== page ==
by Jane Alison
Allen and Unwin. Adult Non-Fiction, Biographical. Paperback rrp $32.99
Guest Reviewer - Anastasia Gonis
This is a spellbinding, painful dissection of self; a compelling and courageous memoir. It is related by Jane, one of the elder daughters of two families who inflicted unspeakable damage on their children through adult betrayal.
They all began as close friends and the two families were identical in many ways. Both had two daughters each, of which the eldest, Jane and Jenny, were very similar in looks and shared the same birthday. The fathers had powerful, diplomatic positions that demanded extensive travel and a lifestyle of luxury and privilege. Later, with their new partners, both had a son, almost at the same time.
The shift in the family structure meant that the fathers swapped wives and replaced their own daughters with the others’ children, leaving their own girls in shock, ‘a silent, numb shock, like a crack inside stone, not enough to split it but inside, quietly fissuring’, thus to war a lifetime with feelings of displacement and loss of identity, deep resentment and worthlessness; unable to love or be loved.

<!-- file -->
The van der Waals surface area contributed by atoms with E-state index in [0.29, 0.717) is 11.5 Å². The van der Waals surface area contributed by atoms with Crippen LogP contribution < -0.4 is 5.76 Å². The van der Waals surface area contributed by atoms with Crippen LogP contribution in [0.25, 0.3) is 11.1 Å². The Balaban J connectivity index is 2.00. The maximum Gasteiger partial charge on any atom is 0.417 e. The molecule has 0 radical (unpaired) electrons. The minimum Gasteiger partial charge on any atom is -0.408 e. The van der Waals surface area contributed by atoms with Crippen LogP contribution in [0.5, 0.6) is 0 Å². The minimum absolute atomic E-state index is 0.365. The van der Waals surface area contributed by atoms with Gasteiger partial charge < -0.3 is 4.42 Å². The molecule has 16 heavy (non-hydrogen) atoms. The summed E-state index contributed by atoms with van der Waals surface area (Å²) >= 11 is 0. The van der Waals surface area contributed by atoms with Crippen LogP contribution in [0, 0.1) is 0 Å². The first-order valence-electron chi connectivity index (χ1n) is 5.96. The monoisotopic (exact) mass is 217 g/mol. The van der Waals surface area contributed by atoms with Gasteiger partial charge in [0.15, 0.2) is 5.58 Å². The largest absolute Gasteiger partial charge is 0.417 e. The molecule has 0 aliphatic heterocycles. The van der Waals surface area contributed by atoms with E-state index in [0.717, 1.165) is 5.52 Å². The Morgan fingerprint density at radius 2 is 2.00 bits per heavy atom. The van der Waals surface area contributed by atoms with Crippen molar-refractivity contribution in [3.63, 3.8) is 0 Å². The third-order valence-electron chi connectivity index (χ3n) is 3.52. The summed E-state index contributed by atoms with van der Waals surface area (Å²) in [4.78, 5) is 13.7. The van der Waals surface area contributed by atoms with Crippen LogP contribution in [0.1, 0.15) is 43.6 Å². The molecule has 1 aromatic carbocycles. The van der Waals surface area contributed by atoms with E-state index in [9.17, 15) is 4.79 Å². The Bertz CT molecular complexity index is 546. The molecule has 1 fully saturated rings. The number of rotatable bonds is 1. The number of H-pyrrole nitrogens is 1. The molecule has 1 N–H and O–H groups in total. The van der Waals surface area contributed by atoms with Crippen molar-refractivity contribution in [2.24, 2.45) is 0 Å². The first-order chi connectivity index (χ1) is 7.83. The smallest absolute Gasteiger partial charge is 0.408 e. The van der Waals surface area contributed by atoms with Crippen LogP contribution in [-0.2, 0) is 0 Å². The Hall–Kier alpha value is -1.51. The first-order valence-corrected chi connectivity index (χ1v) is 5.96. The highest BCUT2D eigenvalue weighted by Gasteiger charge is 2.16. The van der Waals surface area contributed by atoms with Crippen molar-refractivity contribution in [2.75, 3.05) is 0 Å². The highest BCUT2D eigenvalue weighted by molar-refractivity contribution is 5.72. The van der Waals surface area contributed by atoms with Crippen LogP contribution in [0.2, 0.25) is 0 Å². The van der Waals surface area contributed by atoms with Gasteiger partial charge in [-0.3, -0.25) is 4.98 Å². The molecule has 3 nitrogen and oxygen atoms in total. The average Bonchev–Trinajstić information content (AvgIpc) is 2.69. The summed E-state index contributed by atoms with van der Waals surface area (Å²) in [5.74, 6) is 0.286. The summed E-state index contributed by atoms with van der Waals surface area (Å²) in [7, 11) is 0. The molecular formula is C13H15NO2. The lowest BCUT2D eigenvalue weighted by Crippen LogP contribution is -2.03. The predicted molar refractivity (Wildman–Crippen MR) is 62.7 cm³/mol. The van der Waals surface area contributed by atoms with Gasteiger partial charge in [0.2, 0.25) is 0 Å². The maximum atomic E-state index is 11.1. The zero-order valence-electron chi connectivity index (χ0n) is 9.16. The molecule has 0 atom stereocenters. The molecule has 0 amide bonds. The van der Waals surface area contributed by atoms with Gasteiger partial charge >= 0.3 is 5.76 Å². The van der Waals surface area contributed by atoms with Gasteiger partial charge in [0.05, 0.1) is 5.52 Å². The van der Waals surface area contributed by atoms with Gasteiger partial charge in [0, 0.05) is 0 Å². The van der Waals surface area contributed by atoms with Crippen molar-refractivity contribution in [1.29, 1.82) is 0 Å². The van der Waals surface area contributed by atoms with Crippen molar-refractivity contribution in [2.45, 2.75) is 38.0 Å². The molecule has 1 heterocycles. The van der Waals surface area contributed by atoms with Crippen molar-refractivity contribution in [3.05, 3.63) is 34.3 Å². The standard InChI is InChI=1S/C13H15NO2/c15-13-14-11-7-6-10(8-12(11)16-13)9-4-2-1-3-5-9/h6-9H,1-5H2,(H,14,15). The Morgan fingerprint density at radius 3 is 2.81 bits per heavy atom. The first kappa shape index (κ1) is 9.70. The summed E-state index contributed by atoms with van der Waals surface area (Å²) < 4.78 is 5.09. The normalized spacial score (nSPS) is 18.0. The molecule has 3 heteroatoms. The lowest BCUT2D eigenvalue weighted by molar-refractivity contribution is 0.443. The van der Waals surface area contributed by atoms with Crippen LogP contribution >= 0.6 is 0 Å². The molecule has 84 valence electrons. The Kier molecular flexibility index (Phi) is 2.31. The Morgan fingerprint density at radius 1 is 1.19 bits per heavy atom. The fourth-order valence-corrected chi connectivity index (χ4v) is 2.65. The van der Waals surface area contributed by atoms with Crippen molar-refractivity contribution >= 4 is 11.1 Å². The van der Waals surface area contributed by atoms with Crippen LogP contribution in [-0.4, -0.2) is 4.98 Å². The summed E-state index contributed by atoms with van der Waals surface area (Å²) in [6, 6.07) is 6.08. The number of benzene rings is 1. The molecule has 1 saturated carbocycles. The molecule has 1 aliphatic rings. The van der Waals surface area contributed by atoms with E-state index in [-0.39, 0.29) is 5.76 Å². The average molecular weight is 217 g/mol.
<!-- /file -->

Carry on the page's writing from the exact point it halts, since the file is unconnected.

The most shocking thing appears to be that both sets of parents seemed oblivious or indifferent to the desolation and the wreckage they left behind; that the fathers too easily accepted the exchange of children. This is reflected by the infrequent correspondence and personal visits with their own daughters over the years, and the overall lack of interest shown in their biological children.
Jane holds nothing back and the writing is exquisite, so that the reader is caught between the beauty and eloquence of the writing and the simultaneous caustic yet cleansing nature of the narration. So much so, that by the end of the book, the reader wants to run out and search for everything else this author has created.
This is a not-to-be-missed memoir of high standard. Make time to read it in one sitting if possible. It will be hard to put down.